Catching a glimpse of a hummingbird in your yard or garden is a special treat. Like butterflies, these amazing creatures are drawn to some flower varieties more than others. And like butterflies and bees, hummingbirds are an important natural pollinator, transferring pollen from one plant to another to make fruit and seed production possible.
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To attract more of these tiny birds to your garden, plant more flowers that are red or orange, or that contain tube-shaped blooms full of nectar.
Nectar Rich Honeysuckle
Honeysuckle, also known as Lonicera, contains a tasty, sweet nectar that fuels hummingbirds. With nearly 180 varieties available, these vines attract hummingbirds, bees and butterflies to garden trellises around the world. The trumpet honeysuckle variety is particularly attractive to hummingbirds, as it has a reddish hue. Plant honeysuckle in an area along a fence or trellis with full sun or partial shade for best results. Select a variety that thrives in your region.
Hummingbirds Love Bee Balm
Bee balm, also known as wild bergamot or horsemint, is another plant that grows well in various regions of North America. Numerous varieties exist, so it's not difficult to find one native to your area. Hummingbirds particularly like varieties including lemon, spotted or scarlet bee balms. Honey bees also love bee balm, so it's a great plant for a pollinator-friendly yard. Plant bee balm in a herb garden or flower bed to add color. If your property includes a large field or meadow, plant bee balm and let it spread for bursts of color all around. Its leaves are edible and taste like mint.
Sage: For Hummingbirds and Humans
The herb sage is another hummingbird-friendly plant that comes in a vast array of varieties. Pineapple sage is particularly interesting to both humans and hummingbirds, as it is unique among sage varieties. It emits a pineapple scent rather than the more familiar sage scent common to dried sage. Its leaves add a refreshing taste to summer cocktails and salads and its lush red flowers are edible, too. Other sage varieties enjoyed by hummingbirds include scarlet sage, pitcher sage, Lemmon's sage, and Gregg sage.
Other Perennials Hummingbirds Like
Just about any flowering plant that's both vivid and contains nectar is bound to get a visit from hummingbirds. For perennials— plants that come back year after year—opt for columbines, daylilies, or perennial lobelia, also known as cardinal flower. Hummingbirds love varieties of cardinal flower, with their hardy, luscious red blooms that thrive in all sorts of soil. Cardinal flower spikes grow up to two feet tall, so they're great in a garden bed of wildflowers or as a backdrop for shorter flowering plants.
Annuals and Hanging Baskets
Hummingbirds also enjoy many annual flowers commonly used in outdoor pots, flower beds and hanging baskets. Colorful petunias, zinnias and impatiens all attract hummingbirds. Honeybees also like zinnias, and butterflies particularly appreciate large zinnia varieties, especially those with easy-to-reach nectar. Snapdragons, which may be annual or perennial, are also hummingbird-friendly. Fuchsia, which can be an annual or perennial, is an excellent hummingbird attractant for a hanging basket. This plant offers an abundance of colorful blooms ranging from pale pinks to deep violets. Hang the baskets on the perimeter of the porch, and near other hummingbird attractants or shelter areas, to enjoy an evening of bird-spotting from the window or from a porch chair.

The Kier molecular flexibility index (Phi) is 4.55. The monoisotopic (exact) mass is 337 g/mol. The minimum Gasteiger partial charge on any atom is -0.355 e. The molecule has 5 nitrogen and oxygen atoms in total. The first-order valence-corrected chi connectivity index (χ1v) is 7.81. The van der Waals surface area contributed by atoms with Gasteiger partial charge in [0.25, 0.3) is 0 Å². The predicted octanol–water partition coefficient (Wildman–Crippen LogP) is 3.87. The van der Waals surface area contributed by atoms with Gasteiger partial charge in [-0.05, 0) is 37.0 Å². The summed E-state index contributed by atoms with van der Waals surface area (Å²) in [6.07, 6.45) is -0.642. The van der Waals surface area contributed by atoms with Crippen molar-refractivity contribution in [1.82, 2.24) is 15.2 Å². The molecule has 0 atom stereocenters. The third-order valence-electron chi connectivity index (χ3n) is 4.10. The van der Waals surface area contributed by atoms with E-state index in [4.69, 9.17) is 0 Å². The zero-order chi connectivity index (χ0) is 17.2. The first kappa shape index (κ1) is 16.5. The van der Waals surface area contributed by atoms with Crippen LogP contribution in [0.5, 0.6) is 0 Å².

Important Factors to Consider
Before planting hummingbird-friendly flowers, remember that your planting practices can help keep the birds healthy, too.
- Do not use pesticides or other potentially harmful chemicals in your yard or garden, as these could harm hummingbirds and other pollinators.
- A few bushes or shrubs nearby provide places for hummingbirds to rest, as they burn a lot of calories flapping their wings. Leave small twigs intact as perches. Hummingbirds may also nest here.
- Hummingbirds also eat protein in the form of insects. Placing a few banana peels outside, away from your home but near hummingbird activity, can draw fruit flies, which serve as hummingbird food.
- Where possible, choose plant varieties that are native to the region, as this provides a more natural ecosystem for hummingbirds and every living thing in your yard.
- Hummingbirds also need water. A shallow birdbath or water feature that mists water is ideal, as the birds can rinse off in the fine spray without soaking themselves. Refill the fountain with fresh water every few days. A standard birdbath may be too deep for a hummingbird.
- Many plants that attract hummingbirds also attract bees. Keep this in mind when choosing plant locations if anyone in your home is afraid of bees or allergic to their stings.
- The Old Farmer's Almanac: Plants that Attract Hummingbirds
- ProFlowers: How to Attract Hummingbirds
- Birds and Blooms: Top Ten Vines for Hummingbirds
- Audubon: How to Create a Hummingbird-Friendly Yard
- Bonnie Plants: Growing Pineapple Sage
- North Carolina Audubon: Cardinal Flower: A Hummingbird Magnet
- Family Handyman: Hummingbirds Love This Type of Birdbath
- American Meadows: Planting Zinnias for Butterflies
- P. Allen Smith: Five Plants to Attract Honey Bees
Kathy Adams is an award-winning writer. She is an avid DIYer that is equally at home repurposing random objects into new, useful creations as she is at supporting community gardening efforts and writing about healthy alternatives to household chemicals. She's written numerous DIY articles for paint and decor companies, as well as for Black + Decker, Hunker, SFGate, Landlordology and others.